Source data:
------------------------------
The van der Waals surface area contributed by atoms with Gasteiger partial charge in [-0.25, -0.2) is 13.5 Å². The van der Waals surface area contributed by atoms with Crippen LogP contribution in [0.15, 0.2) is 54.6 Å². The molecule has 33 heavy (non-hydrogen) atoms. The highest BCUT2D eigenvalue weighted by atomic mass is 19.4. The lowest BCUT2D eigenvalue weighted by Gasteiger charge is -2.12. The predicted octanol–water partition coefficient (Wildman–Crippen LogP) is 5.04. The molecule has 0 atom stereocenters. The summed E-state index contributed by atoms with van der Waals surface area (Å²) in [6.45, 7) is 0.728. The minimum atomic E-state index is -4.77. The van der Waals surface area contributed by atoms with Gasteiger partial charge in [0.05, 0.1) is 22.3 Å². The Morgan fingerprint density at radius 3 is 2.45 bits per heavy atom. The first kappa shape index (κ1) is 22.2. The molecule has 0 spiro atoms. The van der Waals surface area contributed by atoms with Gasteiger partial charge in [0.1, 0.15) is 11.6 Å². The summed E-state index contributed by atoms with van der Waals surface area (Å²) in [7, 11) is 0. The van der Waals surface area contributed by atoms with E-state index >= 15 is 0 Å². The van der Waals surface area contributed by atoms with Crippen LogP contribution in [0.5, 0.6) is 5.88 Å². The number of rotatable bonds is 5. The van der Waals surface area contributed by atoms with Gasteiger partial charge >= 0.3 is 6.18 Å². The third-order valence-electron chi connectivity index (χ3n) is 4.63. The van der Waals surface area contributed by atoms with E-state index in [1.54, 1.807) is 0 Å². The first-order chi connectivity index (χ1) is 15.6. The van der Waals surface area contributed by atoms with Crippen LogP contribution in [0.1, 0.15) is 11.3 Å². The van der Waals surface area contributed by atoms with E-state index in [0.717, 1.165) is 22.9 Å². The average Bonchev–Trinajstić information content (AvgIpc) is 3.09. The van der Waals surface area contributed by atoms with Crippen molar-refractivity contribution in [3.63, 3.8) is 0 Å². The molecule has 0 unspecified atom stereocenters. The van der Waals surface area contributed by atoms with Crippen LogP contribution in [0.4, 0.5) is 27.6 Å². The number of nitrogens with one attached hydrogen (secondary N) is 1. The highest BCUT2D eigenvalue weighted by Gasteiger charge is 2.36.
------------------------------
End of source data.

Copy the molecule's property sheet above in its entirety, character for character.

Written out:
The van der Waals surface area contributed by atoms with Gasteiger partial charge in [-0.25, -0.2) is 13.5 Å². The van der Waals surface area contributed by atoms with Crippen LogP contribution in [0.15, 0.2) is 54.6 Å². The molecule has 33 heavy (non-hydrogen) atoms. The highest BCUT2D eigenvalue weighted by atomic mass is 19.4. The lowest BCUT2D eigenvalue weighted by Gasteiger charge is -2.12. The predicted octanol–water partition coefficient (Wildman–Crippen LogP) is 5.04. The molecule has 0 atom stereocenters. The summed E-state index contributed by atoms with van der Waals surface area (Å²) in [6.45, 7) is 0.728. The minimum atomic E-state index is -4.77. The van der Waals surface area contributed by atoms with Gasteiger partial charge in [0.05, 0.1) is 22.3 Å². The Morgan fingerprint density at radius 3 is 2.45 bits per heavy atom. The first kappa shape index (κ1) is 22.2. The molecule has 0 spiro atoms. The van der Waals surface area contributed by atoms with Gasteiger partial charge in [0.1, 0.15) is 11.6 Å². The summed E-state index contributed by atoms with van der Waals surface area (Å²) in [7, 11) is 0. The van der Waals surface area contributed by atoms with E-state index >= 15 is 0 Å². The van der Waals surface area contributed by atoms with Crippen LogP contribution in [0.5, 0.6) is 5.88 Å². The number of rotatable bonds is 5. The van der Waals surface area contributed by atoms with Gasteiger partial charge >= 0.3 is 6.18 Å². The third-order valence-electron chi connectivity index (χ3n) is 4.63. The van der Waals surface area contributed by atoms with E-state index in [1.54, 1.807) is 0 Å². The first-order chi connectivity index (χ1) is 15.6. The van der Waals surface area contributed by atoms with Crippen LogP contribution in [0.1, 0.15) is 11.3 Å². The van der Waals surface area contributed by atoms with E-state index in [0.717, 1.165) is 22.9 Å². The average Bonchev–Trinajstić information content (AvgIpc) is 3.09. The van der Waals surface area contributed by atoms with Crippen molar-refractivity contribution in [3.63, 3.8) is 0 Å². The molecule has 0 unspecified atom stereocenters. The van der Waals surface area contributed by atoms with Crippen LogP contribution in [0.4, 0.5) is 27.6 Å². The number of nitrogens with one attached hydrogen (secondary N) is 1. The highest BCUT2D eigenvalue weighted by Gasteiger charge is 2.36.